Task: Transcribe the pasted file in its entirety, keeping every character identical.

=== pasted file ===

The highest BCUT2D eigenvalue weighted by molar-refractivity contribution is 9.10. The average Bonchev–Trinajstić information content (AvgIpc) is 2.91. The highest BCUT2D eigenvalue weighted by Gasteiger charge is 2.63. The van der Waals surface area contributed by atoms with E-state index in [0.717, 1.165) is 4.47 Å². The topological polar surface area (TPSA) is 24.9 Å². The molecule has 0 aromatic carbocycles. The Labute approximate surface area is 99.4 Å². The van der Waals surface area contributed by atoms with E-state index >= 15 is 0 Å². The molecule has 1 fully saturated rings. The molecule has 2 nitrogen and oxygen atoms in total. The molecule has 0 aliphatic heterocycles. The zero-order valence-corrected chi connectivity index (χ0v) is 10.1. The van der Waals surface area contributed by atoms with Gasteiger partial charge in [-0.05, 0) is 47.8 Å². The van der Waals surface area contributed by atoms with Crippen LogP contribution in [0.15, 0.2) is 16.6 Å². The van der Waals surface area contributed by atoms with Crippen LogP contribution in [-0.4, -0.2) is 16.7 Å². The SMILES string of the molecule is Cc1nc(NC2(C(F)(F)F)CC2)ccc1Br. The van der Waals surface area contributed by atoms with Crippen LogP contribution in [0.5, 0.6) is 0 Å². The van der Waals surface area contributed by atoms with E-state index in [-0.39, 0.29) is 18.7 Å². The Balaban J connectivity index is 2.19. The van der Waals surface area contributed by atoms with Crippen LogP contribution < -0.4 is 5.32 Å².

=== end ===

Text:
The highest BCUT2D eigenvalue weighted by molar-refractivity contribution is 9.10. The average Bonchev–Trinajstić information content (AvgIpc) is 2.91. The highest BCUT2D eigenvalue weighted by Gasteiger charge is 2.63. The van der Waals surface area contributed by atoms with E-state index in [0.717, 1.165) is 4.47 Å². The topological polar surface area (TPSA) is 24.9 Å². The molecule has 0 aromatic carbocycles. The Labute approximate surface area is 99.4 Å². The van der Waals surface area contributed by atoms with E-state index >= 15 is 0 Å². The molecule has 1 fully saturated rings. The molecule has 2 nitrogen and oxygen atoms in total. The molecule has 0 aliphatic heterocycles. The zero-order valence-corrected chi connectivity index (χ0v) is 10.1. The van der Waals surface area contributed by atoms with Gasteiger partial charge in [-0.05, 0) is 47.8 Å². The van der Waals surface area contributed by atoms with Crippen LogP contribution in [0.15, 0.2) is 16.6 Å². The van der Waals surface area contributed by atoms with Crippen LogP contribution in [-0.4, -0.2) is 16.7 Å². The SMILES string of the molecule is Cc1nc(NC2(C(F)(F)F)CC2)ccc1Br. The van der Waals surface area contributed by atoms with Crippen LogP contribution in [0.5, 0.6) is 0 Å². The van der Waals surface area contributed by atoms with E-state index in [-0.39, 0.29) is 18.7 Å². The Balaban J connectivity index is 2.19. The van der Waals surface area contributed by atoms with Crippen LogP contribution < -0.4 is 5.32 Å².